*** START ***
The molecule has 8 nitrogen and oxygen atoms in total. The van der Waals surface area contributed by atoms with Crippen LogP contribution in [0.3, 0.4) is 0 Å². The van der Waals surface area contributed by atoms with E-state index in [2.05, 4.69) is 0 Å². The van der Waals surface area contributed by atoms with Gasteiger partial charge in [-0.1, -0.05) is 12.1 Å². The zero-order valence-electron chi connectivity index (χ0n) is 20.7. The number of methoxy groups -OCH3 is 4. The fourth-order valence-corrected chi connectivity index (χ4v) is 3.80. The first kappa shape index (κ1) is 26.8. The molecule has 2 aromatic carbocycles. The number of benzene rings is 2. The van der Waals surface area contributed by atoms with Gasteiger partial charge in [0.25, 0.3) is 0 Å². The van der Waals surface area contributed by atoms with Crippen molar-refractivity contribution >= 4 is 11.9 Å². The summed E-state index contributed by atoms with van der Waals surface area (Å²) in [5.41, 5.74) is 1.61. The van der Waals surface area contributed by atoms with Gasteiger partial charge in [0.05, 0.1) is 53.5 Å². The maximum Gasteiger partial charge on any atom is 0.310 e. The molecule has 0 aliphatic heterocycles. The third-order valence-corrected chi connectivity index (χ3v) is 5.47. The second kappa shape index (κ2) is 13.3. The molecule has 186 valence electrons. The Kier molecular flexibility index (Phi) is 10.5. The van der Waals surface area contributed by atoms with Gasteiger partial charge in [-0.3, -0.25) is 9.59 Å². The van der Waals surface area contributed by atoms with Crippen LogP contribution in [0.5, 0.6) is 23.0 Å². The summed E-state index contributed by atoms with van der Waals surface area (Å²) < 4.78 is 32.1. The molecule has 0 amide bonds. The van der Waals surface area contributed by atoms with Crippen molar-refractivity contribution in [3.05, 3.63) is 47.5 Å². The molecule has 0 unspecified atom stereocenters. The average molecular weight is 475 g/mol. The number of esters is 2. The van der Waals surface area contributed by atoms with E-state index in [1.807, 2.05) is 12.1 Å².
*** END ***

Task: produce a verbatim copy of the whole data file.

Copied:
The molecule has 8 nitrogen and oxygen atoms in total. The van der Waals surface area contributed by atoms with Crippen LogP contribution in [0.3, 0.4) is 0 Å². The van der Waals surface area contributed by atoms with E-state index in [2.05, 4.69) is 0 Å². The van der Waals surface area contributed by atoms with Gasteiger partial charge in [-0.1, -0.05) is 12.1 Å². The zero-order valence-electron chi connectivity index (χ0n) is 20.7. The number of methoxy groups -OCH3 is 4. The fourth-order valence-corrected chi connectivity index (χ4v) is 3.80. The first kappa shape index (κ1) is 26.8. The molecule has 2 aromatic carbocycles. The number of benzene rings is 2. The van der Waals surface area contributed by atoms with Gasteiger partial charge in [0.25, 0.3) is 0 Å². The van der Waals surface area contributed by atoms with Crippen molar-refractivity contribution >= 4 is 11.9 Å². The summed E-state index contributed by atoms with van der Waals surface area (Å²) in [5.41, 5.74) is 1.61. The van der Waals surface area contributed by atoms with Gasteiger partial charge in [0.05, 0.1) is 53.5 Å². The maximum Gasteiger partial charge on any atom is 0.310 e. The molecule has 0 aliphatic heterocycles. The third-order valence-corrected chi connectivity index (χ3v) is 5.47. The second kappa shape index (κ2) is 13.3. The molecule has 186 valence electrons. The Kier molecular flexibility index (Phi) is 10.5. The van der Waals surface area contributed by atoms with Gasteiger partial charge in [-0.3, -0.25) is 9.59 Å². The van der Waals surface area contributed by atoms with Crippen LogP contribution in [0.5, 0.6) is 23.0 Å². The summed E-state index contributed by atoms with van der Waals surface area (Å²) < 4.78 is 32.1. The molecule has 0 amide bonds. The van der Waals surface area contributed by atoms with Crippen molar-refractivity contribution in [3.05, 3.63) is 47.5 Å². The molecule has 0 unspecified atom stereocenters. The average molecular weight is 475 g/mol. The number of esters is 2. The van der Waals surface area contributed by atoms with E-state index in [1.807, 2.05) is 12.1 Å².